By  on December 9, 2010

Christine Day, chief executive officer of Lululemon Athletica Inc., credits the company’s powers of observation for helping it blow past analysts’ estimates of third-quarter earnings.

“Where Lululemon differentiates itself is, we watch what people do,” Day told WWD during a visit to New York Thursday. “Statistics will tell you one thing, but behavior is not a number. We call it listening like an entrepreneur.”

Earlier in the day, the company reported an 82.7 percent increase in third-quarter profits, buoyed by a 200 percent jump in its e-commerce sales. The company’s stock rose 14.1 percent to $63.50 at the end of trading, after the maker of high-performance, brightly colored activewear provided fourth-quarter guidance that exceeded analysts’ estimates.

During the third quarter ended Oct. 31, the Vancouver-based firm’s net income rose to $25.7 million, or 36 cents a diluted share, from $14.1 million, or 20 cents, in the year-ago period. Sales expanded 55.7 percent to $175.8 million from $112.9 million a year earlier. Analysts projected EPS of 25 cents on sales of $159 million, according to Yahoo.

Comparable-store sales jumped 29 percent, on top of a 10 percent increase last year, as gross margin, aided by soaring e-commerce sales, improved to 55.1 percent of sales versus 49.9 percent of sales in the 2009 period.

Day noted that the company, known mostly for its following among female yoga practitioners, has expanded its reach to other categories, such as running. It’s part of its strength, the ceo noted, of understanding and in many cases predicting what its customers want.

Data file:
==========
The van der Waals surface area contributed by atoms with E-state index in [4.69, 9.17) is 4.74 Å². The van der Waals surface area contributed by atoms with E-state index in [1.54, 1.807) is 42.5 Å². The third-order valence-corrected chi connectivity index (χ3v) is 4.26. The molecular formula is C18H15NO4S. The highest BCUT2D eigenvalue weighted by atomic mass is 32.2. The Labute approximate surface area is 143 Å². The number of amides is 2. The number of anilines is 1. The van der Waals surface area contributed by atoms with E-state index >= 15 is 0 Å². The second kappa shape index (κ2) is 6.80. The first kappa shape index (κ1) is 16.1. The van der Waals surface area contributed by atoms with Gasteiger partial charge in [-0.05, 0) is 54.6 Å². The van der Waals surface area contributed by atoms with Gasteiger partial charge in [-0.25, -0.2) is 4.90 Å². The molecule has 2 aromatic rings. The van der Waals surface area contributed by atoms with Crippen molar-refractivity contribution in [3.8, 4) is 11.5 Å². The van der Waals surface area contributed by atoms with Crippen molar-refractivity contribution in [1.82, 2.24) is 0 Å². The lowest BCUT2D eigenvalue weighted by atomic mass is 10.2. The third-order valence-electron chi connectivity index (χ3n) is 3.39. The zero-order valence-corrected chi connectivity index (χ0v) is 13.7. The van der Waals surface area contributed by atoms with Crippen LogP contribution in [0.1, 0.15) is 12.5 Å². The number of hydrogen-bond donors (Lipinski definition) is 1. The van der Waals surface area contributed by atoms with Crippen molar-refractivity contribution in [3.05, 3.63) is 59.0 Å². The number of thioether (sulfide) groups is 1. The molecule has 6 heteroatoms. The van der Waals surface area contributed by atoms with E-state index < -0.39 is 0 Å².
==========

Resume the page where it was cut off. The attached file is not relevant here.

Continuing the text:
“Running is the biggest growth category in sports. Yoga is growing, too,” said Day, who emphasized that many customers use yoga to cross-train. In the third quarter, running apparel made up 20 percent of sales.

Men’s, 12 percent of sales in the third quarter, could grow to between 15 percent and 17 percent in the long term.

“We believe that we are just scratching the surface in e-commerce,” Day said. “We improved our inventory position to support sales in the back half of the third quarter, which allowed e-commerce to jump closer to a natural level for this early-stage business.”

E-commerce accounted for about 7 percent of the business in the quarter and is only expected to increase as the company transitions to a new platform in the first quarter. In the “short- to mid-term,” the firm anticipates e-commerce to hit 10 percent of sales.

The company anticipates fourth-quarter EPS of between 46 cents and 48 cents on sales in the range of $210 million to $215 million. Wall Street is looking for 41 cents a share on $201.3 million in sales.

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